As police were actively working and processing the scene, investigators happened upon a United Airlines baggage claim sticker on one of the suitcases. Upon examining said baggage claim sticker, investigators saw that the name “Satterthwaite” and the word “Den.” written on the sticker.

This name is what eventually led investigators onto the trail of 28-year-old Benjamin Satterthwaite.

As luck would have it on New Year’s Day of 2021, police had just so happened to have responded to a possible overdose death at the suspect’s apartment.

When police arrived at the scene of the apartment, they discovered one deceased individual who likely died of an overdose that was lying next to the suspect, who was also unconscious and likely experiencing an overdose himself.

During that response on January 1st, the suspect was transported to the Swedish Medical Center, where in doing so, police officers were able to obtain his fingerprints.

While this was transpiring, investigators also managed to obtain a search warrant for the suspect’s home. What investigators allegedly found within the apartment was a suitcase that happened to match one of those found at the scene of the dismembered body.

That wasn’t all that was located within the apartment, according to police.

Via the use of luminal, police were also able to find excessive amounts of blood that were allegedly on the couch, in the bathroom and in the bathtub.

Within the arrest affidavit associated with the suspect, there was also a bloody saw blade found in the apartment which video surveillance evidence allegedly showed the suspect purchasing from a Walmart on December 27th.

According to witnesses interviewed during the investigation, the victim had been last seen on December 26th at noon while being dropped off nearby Alameda High School after the victim had just finished cashing a check.

From what witnesses told investigators, Lockard was dealing with various narcotics addictions – namely methamphetamine-  and had recently been kicked out of a rehab facility.

Further investigation suggested that the suspect and the victim were familiar with each other, with Lockard having allegedly stayed at the suspects apartment at various times prior to his death.

Police eventually arrested the suspect on January 8th.

As such, Satterthwaite is now facing one count of 1st degree murder and one count of tampering with the deceased human body. According to the Denver Office of the Medical Examiner, the cause and manner of the victim’s death is still being investigated.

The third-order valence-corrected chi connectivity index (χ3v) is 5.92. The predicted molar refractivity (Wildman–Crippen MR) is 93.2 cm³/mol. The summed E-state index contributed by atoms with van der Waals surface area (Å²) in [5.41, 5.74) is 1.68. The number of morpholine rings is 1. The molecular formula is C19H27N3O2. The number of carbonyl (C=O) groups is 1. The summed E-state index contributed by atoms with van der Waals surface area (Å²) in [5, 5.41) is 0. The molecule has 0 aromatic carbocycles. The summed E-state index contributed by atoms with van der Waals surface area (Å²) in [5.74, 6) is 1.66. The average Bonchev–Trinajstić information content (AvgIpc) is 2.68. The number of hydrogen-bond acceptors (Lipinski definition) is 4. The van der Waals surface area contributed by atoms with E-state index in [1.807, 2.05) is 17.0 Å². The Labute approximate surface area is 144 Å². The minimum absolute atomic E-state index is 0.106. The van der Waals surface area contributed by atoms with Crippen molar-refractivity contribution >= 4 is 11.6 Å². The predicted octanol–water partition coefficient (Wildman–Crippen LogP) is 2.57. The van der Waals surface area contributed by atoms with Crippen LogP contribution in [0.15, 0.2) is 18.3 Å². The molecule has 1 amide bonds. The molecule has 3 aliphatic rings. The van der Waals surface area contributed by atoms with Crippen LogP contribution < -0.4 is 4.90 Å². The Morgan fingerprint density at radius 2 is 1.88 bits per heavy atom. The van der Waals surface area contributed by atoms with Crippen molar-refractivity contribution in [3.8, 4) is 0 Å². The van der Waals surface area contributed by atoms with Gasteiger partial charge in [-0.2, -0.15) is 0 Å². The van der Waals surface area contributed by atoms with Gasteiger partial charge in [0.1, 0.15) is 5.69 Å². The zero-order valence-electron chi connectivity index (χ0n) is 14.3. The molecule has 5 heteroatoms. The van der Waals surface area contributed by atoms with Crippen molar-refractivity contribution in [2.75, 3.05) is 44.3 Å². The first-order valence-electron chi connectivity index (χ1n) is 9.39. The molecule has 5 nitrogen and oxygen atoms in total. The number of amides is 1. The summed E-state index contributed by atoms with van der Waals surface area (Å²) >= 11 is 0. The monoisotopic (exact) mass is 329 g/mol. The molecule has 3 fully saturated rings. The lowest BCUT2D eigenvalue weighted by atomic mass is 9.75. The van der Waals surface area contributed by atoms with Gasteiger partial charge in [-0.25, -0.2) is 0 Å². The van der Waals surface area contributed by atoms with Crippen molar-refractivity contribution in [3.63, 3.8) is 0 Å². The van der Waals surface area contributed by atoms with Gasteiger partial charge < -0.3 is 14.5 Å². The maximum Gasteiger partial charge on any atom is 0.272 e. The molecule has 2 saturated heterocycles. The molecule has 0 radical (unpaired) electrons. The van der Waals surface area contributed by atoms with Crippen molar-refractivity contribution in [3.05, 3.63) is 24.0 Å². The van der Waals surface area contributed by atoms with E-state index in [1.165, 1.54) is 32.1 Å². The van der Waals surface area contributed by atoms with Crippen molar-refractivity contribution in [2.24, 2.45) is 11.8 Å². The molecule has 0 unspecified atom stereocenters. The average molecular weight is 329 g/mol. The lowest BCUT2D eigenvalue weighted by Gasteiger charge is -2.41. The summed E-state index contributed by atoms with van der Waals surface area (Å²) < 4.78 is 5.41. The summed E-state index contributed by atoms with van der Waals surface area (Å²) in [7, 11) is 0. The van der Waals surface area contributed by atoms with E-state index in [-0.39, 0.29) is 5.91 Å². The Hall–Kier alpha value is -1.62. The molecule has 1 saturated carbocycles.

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In other cases involving alleged incidents of mishandling the bodies of those deceased, a woman in Florida was arrested back in December for allegedly concealing her roommate’s deceased body in an effort to collect his social security checks. 

Here’s that previous report. 

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BRADENTON, FL – Not to be outdone by all the stories about “Florida man,” a Florida woman has accomplished an unbearably disgusting task in order to collect benefit checks from a deceased man.

48-year-old Michelle Haney of Bradenton, Florida, a town south of Tampa bay, was arrested on December 9th, 2020 under several charges including abuse of a dead human body. 

She told Manatee County Sheriff’s deputies that she had come home one day in July to find that her roommate, Jon Leonard, had died in their home, a trailer in a mobile home park. 

Instead of notifying the sheriff’s department or other first responders, it is alleged that Michelle Haney put Leonard’s body in a closet for about three weeks.

Evidently, the smell of Leonard’s body inside the home became unbearable, so Haney put the decomposing man’s body in a trash bin and left it with a neighbor.  The neighbor was unaware, initially, of what was in the trash container.  Haney allegedly told the neighbor she’d come back for the trash bin later.

After two months, when Michelle Haney hadn’t returned to get the trash container, the neighbor decided to open the container and found the badly decomposed body of Jon Leonard.

Haney later admitted to deputies she had hidden Leonard’s body so she could collect his Social Security checks.

In another “Florida woman” story that is odd, and not quite as deadly, a woman from Miami beach was arrested in Marathon, a city in the Florida Keys on December 10th after a high-speed police chase.